“However, the CBN will ensure that transactions (Form ‘M’) on fertilizer for which payments are outstanding are settled at the appropriate settlement dates.”

CEO/Founder Investors King Ltd, a foreign exchange research analyst, contributing author on New York-based Talk Markets and Investing.com, with over a decade experience in the global financial markets.

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Nigerian Brand, JR Farms Acquires 11% Stake in Rwandan Firm

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Nigerian Brand, JR Farms Acquires 11% Stake in Rwandan Firm

JR Firms, an agribusiness firm with headquarters in Nigeria, has announced partnership with Sanit Wing Rwanda through the acquisition of 11 per cent stake in the company.

The CEO of the company, Mr Rotimi Olawale, explained in a statement that the partnership was in furtherance of its goals to ensure food security, create decent jobs and raise the next generation of agrarian leaders in Africa.

The stake was acquired through Green Agribusiness Fund, an initiative of JR Farms designed to invest in youth-led agribusinesses across Africa.

Sanit Wing Rwanda is an agro-processing company that processes avocado oil and cosmetics that are natural, quality, affordable, reliable and viable.

The vision of the company is to become the leading producers of best quality avocado and avocado by-products in Africa by creating value across the avocado value chain.

With focus on bringing together over 20,000 professional Avocado farmers on board and planting of three million avocado trees by 2025 through contract farming, the company currently works with One Acre Fund in supply of avocado to its processing facility.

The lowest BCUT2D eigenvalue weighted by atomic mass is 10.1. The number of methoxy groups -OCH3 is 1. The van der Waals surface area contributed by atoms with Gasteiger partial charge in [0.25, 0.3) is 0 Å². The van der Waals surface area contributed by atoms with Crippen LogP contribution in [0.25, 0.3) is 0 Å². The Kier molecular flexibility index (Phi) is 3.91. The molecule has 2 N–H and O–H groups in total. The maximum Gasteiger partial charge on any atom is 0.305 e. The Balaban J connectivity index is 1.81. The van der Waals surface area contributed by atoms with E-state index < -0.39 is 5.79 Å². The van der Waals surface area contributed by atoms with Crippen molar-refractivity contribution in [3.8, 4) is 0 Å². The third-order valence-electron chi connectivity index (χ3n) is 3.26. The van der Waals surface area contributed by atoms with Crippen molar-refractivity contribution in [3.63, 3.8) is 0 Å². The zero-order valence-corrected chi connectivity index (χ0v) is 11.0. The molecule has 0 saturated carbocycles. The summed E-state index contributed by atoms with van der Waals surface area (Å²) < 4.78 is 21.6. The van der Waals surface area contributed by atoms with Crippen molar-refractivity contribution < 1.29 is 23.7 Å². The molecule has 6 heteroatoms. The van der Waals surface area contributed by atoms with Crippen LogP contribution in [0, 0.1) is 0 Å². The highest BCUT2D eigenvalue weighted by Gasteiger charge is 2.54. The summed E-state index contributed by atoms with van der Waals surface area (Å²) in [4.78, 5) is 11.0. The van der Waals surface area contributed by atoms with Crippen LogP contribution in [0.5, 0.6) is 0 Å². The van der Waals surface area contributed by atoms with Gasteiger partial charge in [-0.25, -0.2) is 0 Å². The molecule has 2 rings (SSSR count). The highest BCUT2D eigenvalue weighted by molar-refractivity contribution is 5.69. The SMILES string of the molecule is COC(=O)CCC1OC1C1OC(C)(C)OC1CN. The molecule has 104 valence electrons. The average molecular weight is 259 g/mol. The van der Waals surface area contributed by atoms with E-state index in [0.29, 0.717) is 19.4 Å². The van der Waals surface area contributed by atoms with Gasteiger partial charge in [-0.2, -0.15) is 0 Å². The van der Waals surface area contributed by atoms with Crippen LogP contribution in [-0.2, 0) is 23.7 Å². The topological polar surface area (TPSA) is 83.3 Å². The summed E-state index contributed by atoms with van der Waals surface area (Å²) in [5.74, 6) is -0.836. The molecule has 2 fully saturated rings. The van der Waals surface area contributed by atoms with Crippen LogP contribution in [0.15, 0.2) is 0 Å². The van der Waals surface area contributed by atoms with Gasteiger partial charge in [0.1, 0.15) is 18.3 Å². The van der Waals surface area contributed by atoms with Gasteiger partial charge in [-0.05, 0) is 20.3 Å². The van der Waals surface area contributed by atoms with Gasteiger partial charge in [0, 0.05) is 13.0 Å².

The products of the company which include avocado oil, skin care (SANTAVO), hair cream and soap are being sold locally and exported to regional market in Kenya.

With the new partnership with JR Farms- the products of the company will enjoy more access to markets focusing on Africa and the European Union by leveraging on partnerships and trade windows available.

Aside funding, the partnership comes with project support in areas of market exposure, capacity building, exposure and other thematic support to grow the business over the next four years.

JR Farms has agribusiness operations in Nigeria, Rwanda, United States and Zambia respectively.

In Nigeria, the company deals in cassava value chain processing cassava to national staple “garri” which is consumed by over 80 million Nigerians on daily basis, while in Rwanda, it works in the coffee value chain with over 4,000 coffee farmers spread across the East Central African country.

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Shut Down Depots Selling Petrol Above Approved Price – Marketers

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Shut Down Depots Selling Petrol Above Approved Price – Marketers

The Federal Government should close down depots that are selling petrol above the approved price, oil marketers said on Thursday.

National President, Independent Petroleum Marketers Association of Nigeria, Sanusi Fari, said the sale of petrol above government approved price by depot owners would soon lead to a hike in the commodity’s pump price.

Fari told journalists in Abuja that the government through its agencies such as the Department of State Services and the Department of Petroleum Resources should curb the development to avoid crisis in the downstream oil sector.

He said some private depot owners were selling at N165 per litre to independent marketers, way above the government stipulated price of N148 per litre.

Fari said, “Our challenge is the inconsistency in the pricing of petrol. Up till a week ago, government was still insisting that the February price for petrol remained unchanged.

“And most of the private depot owners are selling above the government stipulated price. As at today ( February 25, 2021) private depot owners are selling at N165 per litre to independent marketers.”

He added, “In the last six years, only NNPC imports refined products into this country and these tank farms buy their products from NNPC under a controlled price.

“This has affected our businesses seriously because government is insisting that we sell at the rate of N165, which is not going to work.”

The IPMAN president said filling station owners buy the product at N165 per litre from the private depots and incur other expenses such as transportation, rent, etc.

“So government cannot expect us to sell less than what we buy,” he said.